Monday, October 31, 2022

A Halloween Vampire Movie Marathon

Count Orlock's shadow in Nosferatu.
Celebrate this Halloween with seven bloodsucking chillers and a miniseries featuring a variety of vampires! You'll have to start early in the morning to cram in all the capes, stakes, and heartaches (get it?). We recommend watching the movies in the order below and topping off your evening with the 1979 minseries adaptation of Stephen King's Salem's Lot.

Nosferatu (1922) - F.W. Murnau's silent vampire classic still chills today thanks to the director's haunting visuals and Max Schreck's memorable Count Orlok. It's the first horror screen classic, an unauthorized adaptation of Bram Stoker's Dracula.

Peter Cushing as Van Helsing.
Brides of Dracula (1960) - No Dracula and no Christopher Lee? No problem--as those constraints inspired Hammer to reach new heights with an intelligent vampire tale filled with fine performances, an imaginative plot, and the best ending of any vampire movie. If you want to opt for a more historically significant Hammer vampire film, you can substitute Horror of Dracula (aka Dracula). It also has the bonus of featuring Christopher Lee as Dracula.

Abbott & Costello Meet Frankenstein (1948) - Take a laugh break with this funny, well-made send-up of Universal's 1930s and 1940s monster movies. The best scenes are the ones between Lou Costello's buffoon and Bela Lugosi's Dracula, who wants to transplant the former's brain into the Frankenstein Monster. Who thought Bela could play such a perfect straight man?

The Last Man on Earth (1964) - Writer Richard Matheson didn't care for this Italian-made adaptation of his popular novel I Am Legend, in which a plague of vampirism wipes out most of the Earth's population. I think it's an inventive, effective fright fest with a strong Vincent Price performance. Despite its budget limitations, it's superior to the semi-remake The Omega Man (1971) and the disappointing I Am Legend (2007).

The Night Stalker (1972) - Cynical newspaper reporter Carl Kolchak (Darren McGavin) discovers that a vampire is roaming the streets of contemporary Las Vegas--but no one will believe him. This made-for-TV movie became the highest rated television for many years. It spawned a pretty good 1973 sequel The Night Strangler and the short-lived Kolchak: The Night Stalker TV series.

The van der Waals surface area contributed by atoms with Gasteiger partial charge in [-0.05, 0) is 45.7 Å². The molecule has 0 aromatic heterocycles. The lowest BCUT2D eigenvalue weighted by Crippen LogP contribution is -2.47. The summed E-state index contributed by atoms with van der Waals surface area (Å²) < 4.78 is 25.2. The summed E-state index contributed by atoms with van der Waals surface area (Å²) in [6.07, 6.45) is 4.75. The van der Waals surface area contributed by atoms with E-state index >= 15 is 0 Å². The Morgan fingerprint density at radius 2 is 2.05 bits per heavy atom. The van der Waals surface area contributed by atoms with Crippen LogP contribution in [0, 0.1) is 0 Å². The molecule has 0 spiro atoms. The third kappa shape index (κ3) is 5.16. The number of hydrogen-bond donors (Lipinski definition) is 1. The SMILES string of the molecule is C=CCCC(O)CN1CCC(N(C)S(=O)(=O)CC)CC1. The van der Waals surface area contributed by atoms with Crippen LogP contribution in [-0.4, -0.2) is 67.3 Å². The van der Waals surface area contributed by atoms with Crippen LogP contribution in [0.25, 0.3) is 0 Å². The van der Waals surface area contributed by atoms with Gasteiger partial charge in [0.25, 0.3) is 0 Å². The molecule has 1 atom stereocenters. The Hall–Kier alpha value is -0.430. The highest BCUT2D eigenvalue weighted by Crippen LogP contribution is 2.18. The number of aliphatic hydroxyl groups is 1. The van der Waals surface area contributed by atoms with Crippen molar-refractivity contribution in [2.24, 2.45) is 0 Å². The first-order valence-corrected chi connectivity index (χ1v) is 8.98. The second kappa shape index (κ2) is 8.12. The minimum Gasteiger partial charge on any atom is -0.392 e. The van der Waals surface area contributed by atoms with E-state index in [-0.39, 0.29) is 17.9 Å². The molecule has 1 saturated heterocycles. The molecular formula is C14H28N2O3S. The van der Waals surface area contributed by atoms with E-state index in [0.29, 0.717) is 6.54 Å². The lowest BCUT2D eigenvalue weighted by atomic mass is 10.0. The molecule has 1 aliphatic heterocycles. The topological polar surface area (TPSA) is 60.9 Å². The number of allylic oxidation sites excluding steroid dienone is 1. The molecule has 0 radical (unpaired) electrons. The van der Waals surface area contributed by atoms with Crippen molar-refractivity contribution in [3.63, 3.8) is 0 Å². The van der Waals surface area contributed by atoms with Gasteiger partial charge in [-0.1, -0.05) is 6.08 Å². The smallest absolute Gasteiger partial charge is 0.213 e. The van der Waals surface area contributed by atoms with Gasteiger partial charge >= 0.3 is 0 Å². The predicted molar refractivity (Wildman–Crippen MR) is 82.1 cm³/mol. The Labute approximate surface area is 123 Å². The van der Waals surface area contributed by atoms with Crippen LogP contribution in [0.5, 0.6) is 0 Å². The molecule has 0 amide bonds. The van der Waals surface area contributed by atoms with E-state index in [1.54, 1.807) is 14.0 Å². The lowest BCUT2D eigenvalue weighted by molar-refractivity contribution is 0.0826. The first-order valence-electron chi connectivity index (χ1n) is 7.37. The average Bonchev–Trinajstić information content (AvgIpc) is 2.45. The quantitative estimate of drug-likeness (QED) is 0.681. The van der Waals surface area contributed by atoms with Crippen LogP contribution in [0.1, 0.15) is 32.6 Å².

The Fearless Vampire Killers (1967) - Roman Polanski's parody of vampire films is so good that it stands on its own as a first-rate horror picture. Polanski displays an uncanny understanding of the genre, from the snowy setting to the famous dance of the vampires (the film's original title). Sharon Tate exudes charm as the heroine, proving she was more than just a pretty face.

The Lost Boys (1987) - A divorced mother and her two teenage sons relocate to Santa Carla, California, to live with her father. The older son's sudden interest in a mysterious girl leads to his involvement with a gang of teen vampires. It's stylish and fun, if a bit lightweight. You may choose to substitute one of two other above-average 1980s teen vampire pictures: the more serious Near Dark (1987) or the more lighthearted Fright Night (1985), which features a delightful performance by Roddy McDowell as a Peter Cushing-like TV horror host.

Ralphie Glick at the window.
Salem's Lot (1979) - Stephen King's bestseller about a vampire snacking on the residents of a small New England town works well as a miniseries. Director Tobe Hooper emphasizes atmosphere over shocks for the first two hours, which allows viewers to enjoy the fine supporting performances from Lew Ayres, Ed Flanders, Bonnie Bedelia, and especially James Mason as the vampire's sinister, but suave, caretaker. Salem's Lot features one of the most iconic scenes of network television horror: teen vampire Ralphie  Glick hovering in the fog outside his brother's bedroom window, pleading to be invited inside. (For the record, a later similar scene with Danny Glick is almost as effective).

2 comments:

  1. Brides of Dracula wanted to shoehorn Draculee in its finale. Calling down a bat horde. Then Cushing refused to do it as uncharacteristic.

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  2. Glad to see that someone else considers "The Last Man on Earth" to be the best film adaptation of "I Am Legend". The other two are just silly.

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